Hall's Golden Era Committee punches no tickets
SAN DIEGO - I'm going to keep this relatively short, because I've already written so much about so many Hall of Fame candidates, including probably every single candidate on this year's GOLDEN ERA ballot.
This morning at the Winter Meetings, the Hall of Fame announced the results of yesterday's balloting, with Jane Forbes Clark taking the dais to announce the election of ... no one. Forbes was quick to note that "The results today are a reminder that election is incredibly difficult."
As it should be. And as we've mentioned a few times, if the history of these insular committees has taught us anything, it's that they've generally done more harm than good, the occasional Arky Vaughan elections notwithstanding. So while it's obviously disappointing when your favorite candidate falls short, ultimately the Hall and its current members are better served by exclusivity than by inclusitivity.
As always, though, there's still room for discussion because the voting itself is pretty interesting. Of the 10 candidates, only five received more than three votes from the committee's 16 members. The five who didn't? Gil Hodges, Luis Tiant, Billy Pierce, Ken Boyer, and executive Bob Howsam.
Minnie Miñoso, perhaps the top sentimental candidate, received eight votes. Maury Wills got nine, Jim Kaat 10, and -- falling just one vote short of the necessary 12 -- Dick Allen and Tony Oliva both received 11 votes.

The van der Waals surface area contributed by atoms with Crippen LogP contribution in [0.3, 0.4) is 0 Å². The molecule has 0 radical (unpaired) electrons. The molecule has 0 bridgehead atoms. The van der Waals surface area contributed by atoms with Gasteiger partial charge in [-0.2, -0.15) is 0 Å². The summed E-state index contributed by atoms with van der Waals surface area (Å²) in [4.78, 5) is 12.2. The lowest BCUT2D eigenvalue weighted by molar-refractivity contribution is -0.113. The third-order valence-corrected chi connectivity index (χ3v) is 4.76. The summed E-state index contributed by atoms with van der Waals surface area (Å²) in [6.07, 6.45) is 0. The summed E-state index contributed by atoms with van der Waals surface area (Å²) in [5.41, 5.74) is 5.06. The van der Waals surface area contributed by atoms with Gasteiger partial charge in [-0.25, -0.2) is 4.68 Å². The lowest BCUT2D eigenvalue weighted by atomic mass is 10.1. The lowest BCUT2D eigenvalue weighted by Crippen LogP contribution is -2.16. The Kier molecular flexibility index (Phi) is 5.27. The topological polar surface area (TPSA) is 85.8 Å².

What's striking to me is the lack of ... consistency isn't the right word, but something. Dick Allen is a sabermetrician's darling, but Oliva isn't and Maury Wills certainly isn't. Miñoso is a sentimental favorite of the 1950s ... but so is Gil Hodges.
Speaking of Hodges, he routinely received around 60-percent support in BBWAA elections, while Allen topped out with 19 percent, just 18 years ago. Hodges also came close to election via a different committee in 1993, when he reportedly fell just one vote short.
Today's results are perfectly reasonable. If any of these guys were easy choices, they would have been elected a long time ago. But looking at the results, it's difficult to divine any particular standards used by the voters. And it seems highly likely that someone will be elected in three years when this committee meets again.